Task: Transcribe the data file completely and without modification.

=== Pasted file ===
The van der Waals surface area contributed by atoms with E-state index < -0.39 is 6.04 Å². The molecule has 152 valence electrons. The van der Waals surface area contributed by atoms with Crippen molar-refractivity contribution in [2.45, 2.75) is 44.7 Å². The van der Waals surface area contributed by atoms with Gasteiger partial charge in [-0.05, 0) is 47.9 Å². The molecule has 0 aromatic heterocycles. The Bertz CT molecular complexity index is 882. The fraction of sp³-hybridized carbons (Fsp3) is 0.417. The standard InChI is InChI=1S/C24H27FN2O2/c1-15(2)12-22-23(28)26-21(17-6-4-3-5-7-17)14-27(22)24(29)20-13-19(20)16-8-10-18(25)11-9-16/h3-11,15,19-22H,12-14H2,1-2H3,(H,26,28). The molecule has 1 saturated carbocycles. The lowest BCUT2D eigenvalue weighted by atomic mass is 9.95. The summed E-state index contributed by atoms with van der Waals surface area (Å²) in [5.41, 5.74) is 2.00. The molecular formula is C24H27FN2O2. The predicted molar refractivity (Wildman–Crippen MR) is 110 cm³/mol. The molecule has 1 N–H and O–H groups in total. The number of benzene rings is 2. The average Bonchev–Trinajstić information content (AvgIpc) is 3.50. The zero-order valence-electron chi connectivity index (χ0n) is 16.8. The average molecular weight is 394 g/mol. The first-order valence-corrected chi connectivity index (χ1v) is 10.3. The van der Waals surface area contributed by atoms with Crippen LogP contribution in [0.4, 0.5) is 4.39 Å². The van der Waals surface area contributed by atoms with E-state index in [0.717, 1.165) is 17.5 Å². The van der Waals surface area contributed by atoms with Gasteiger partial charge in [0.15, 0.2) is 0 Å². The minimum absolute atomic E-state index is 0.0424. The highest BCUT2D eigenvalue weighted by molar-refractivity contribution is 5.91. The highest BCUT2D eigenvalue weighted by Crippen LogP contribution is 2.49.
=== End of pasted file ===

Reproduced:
The van der Waals surface area contributed by atoms with E-state index < -0.39 is 6.04 Å². The molecule has 152 valence electrons. The van der Waals surface area contributed by atoms with Crippen molar-refractivity contribution in [2.45, 2.75) is 44.7 Å². The van der Waals surface area contributed by atoms with Gasteiger partial charge in [-0.05, 0) is 47.9 Å². The molecule has 0 aromatic heterocycles. The Bertz CT molecular complexity index is 882. The fraction of sp³-hybridized carbons (Fsp3) is 0.417. The standard InChI is InChI=1S/C24H27FN2O2/c1-15(2)12-22-23(28)26-21(17-6-4-3-5-7-17)14-27(22)24(29)20-13-19(20)16-8-10-18(25)11-9-16/h3-11,15,19-22H,12-14H2,1-2H3,(H,26,28). The molecule has 1 saturated carbocycles. The lowest BCUT2D eigenvalue weighted by atomic mass is 9.95. The summed E-state index contributed by atoms with van der Waals surface area (Å²) in [5.41, 5.74) is 2.00. The molecular formula is C24H27FN2O2. The predicted molar refractivity (Wildman–Crippen MR) is 110 cm³/mol. The molecule has 1 N–H and O–H groups in total. The number of benzene rings is 2. The average Bonchev–Trinajstić information content (AvgIpc) is 3.50. The zero-order valence-electron chi connectivity index (χ0n) is 16.8. The average molecular weight is 394 g/mol. The first-order valence-corrected chi connectivity index (χ1v) is 10.3. The van der Waals surface area contributed by atoms with Crippen LogP contribution in [0.4, 0.5) is 4.39 Å². The van der Waals surface area contributed by atoms with E-state index in [0.717, 1.165) is 17.5 Å². The van der Waals surface area contributed by atoms with Gasteiger partial charge in [0.15, 0.2) is 0 Å². The minimum absolute atomic E-state index is 0.0424. The highest BCUT2D eigenvalue weighted by molar-refractivity contribution is 5.91. The highest BCUT2D eigenvalue weighted by Crippen LogP contribution is 2.49.